THE PURPOSE of an ethics law is to reduce the chance that public officials will serve their personal interests or the interests of their campaign donors at the expense of the public interest. We do this by requiring full reporting of potential conflicts, by outlawing some behaviors that involve conflicts, and clearly defining the lines, and by creating a muscular enforcement mechanism with serious penalties.
The bill the Senate will be asked to pass on Tuesday requires legislators to tell us the source of all of their income, the income of their immediate family and, in some cases, of their business associates. It requires shadowy special-interest groups that increasingly dominate the political debate to tell us who they are when they try to influence our votes. And it reduces from 20 days to six the blackout period, when candidates can receive controversial donations that remain hidden until after an election.
All of these changes will reduce lawmakers’ temptation to put their own financial or political interests ahead of the public interest, and let voters know if they yield to the temptation.
The legislation also improves enforcement, making more of the disciplinary process public and giving enforcers the option of levying fees, requiring violators to pay back money they misspent and even charging politicians the cost of investigating them; these are significant changes for legislators, because state law allows only two extreme options for punishment: a reprimand or expulsion. The bill also prohibits using campaign funds to pay criminal penalties — although officials still can use them to fight ethics charges.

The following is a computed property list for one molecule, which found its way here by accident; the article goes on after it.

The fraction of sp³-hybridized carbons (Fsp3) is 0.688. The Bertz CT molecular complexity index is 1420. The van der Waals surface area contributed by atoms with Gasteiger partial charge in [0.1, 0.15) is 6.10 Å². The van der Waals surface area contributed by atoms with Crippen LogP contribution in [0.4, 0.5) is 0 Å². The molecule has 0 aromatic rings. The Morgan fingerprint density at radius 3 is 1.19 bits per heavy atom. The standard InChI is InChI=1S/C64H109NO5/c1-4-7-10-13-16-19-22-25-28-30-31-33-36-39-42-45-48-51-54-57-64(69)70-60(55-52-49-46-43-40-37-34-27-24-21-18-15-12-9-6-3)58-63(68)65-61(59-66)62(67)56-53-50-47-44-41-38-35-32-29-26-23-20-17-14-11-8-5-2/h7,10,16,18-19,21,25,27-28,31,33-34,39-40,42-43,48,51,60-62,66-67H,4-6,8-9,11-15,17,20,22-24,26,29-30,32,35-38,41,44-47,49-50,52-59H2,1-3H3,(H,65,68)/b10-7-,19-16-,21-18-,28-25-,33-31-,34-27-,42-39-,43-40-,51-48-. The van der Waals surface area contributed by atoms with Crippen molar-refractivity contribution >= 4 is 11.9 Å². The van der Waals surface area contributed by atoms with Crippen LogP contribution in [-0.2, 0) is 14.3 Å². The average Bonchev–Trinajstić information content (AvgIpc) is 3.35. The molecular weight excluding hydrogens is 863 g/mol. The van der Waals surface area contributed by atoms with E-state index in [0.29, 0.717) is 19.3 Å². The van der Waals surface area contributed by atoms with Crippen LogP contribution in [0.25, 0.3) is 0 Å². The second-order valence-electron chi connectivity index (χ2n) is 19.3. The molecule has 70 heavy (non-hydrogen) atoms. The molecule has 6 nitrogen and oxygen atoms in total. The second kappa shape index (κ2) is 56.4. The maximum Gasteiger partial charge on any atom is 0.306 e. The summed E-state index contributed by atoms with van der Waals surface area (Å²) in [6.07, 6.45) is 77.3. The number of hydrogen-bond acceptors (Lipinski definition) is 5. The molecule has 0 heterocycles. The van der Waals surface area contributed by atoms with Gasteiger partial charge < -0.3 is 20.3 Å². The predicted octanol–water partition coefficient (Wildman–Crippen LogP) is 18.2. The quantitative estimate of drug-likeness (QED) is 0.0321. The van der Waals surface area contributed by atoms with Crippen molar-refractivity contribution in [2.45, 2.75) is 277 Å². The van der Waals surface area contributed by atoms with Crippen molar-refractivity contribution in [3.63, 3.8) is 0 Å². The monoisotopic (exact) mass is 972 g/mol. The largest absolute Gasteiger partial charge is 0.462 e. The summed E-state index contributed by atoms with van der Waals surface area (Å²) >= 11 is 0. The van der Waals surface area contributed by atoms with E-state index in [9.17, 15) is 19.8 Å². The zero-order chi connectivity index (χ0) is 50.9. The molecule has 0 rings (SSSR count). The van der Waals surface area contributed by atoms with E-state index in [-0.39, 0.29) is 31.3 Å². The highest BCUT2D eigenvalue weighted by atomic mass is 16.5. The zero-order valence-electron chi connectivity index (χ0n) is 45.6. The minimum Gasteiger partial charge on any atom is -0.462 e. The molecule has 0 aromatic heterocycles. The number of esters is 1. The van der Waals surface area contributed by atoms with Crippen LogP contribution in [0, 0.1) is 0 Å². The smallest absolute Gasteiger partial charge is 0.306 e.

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All of these changes will reduce the feeling too many officials have that it’s safe to violate the law, because even if they get caught, the penalty won’t be severe.
Indeed, the bill contains only one clearly bad change: requiring enforcers to be bound by their advisory rulings, even when that advice is given in secret. Such protection should only attach to public advice.
That’s not to say there’s only one problem with H.3945. To the contrary, it is deeply problematic. But the problem lies not in what is in it but in what is not in it. The problem lies in the temptation it gives our legislators to check “ethics reform” off their to-do list and go on their merry way, as if they have reformed our ethics law.
They have not reformed our ethics law.
If this bill becomes law, the House Ethics Committee still will judge House members, and the Senate Ethics Committee still will judge senators, and they will make their most important decisions in secret.
If this bill becomes law, enforcers still will not have the tools to catch violations, even if they want to, except when the sun and the moon and the stars align perfectly.
If this bill becomes law, violations still will be only misdemeanors, no matter how serious they are.
This, in fact, is a bill that should be passed only with the very clear and explicit acknowledgment that it is not an ethics-reform bill. It is a disclosure bill. It is an important disclosure bill. A long overdue disclosure bill. But a disclosure bill. We still need an ethics-reform bill.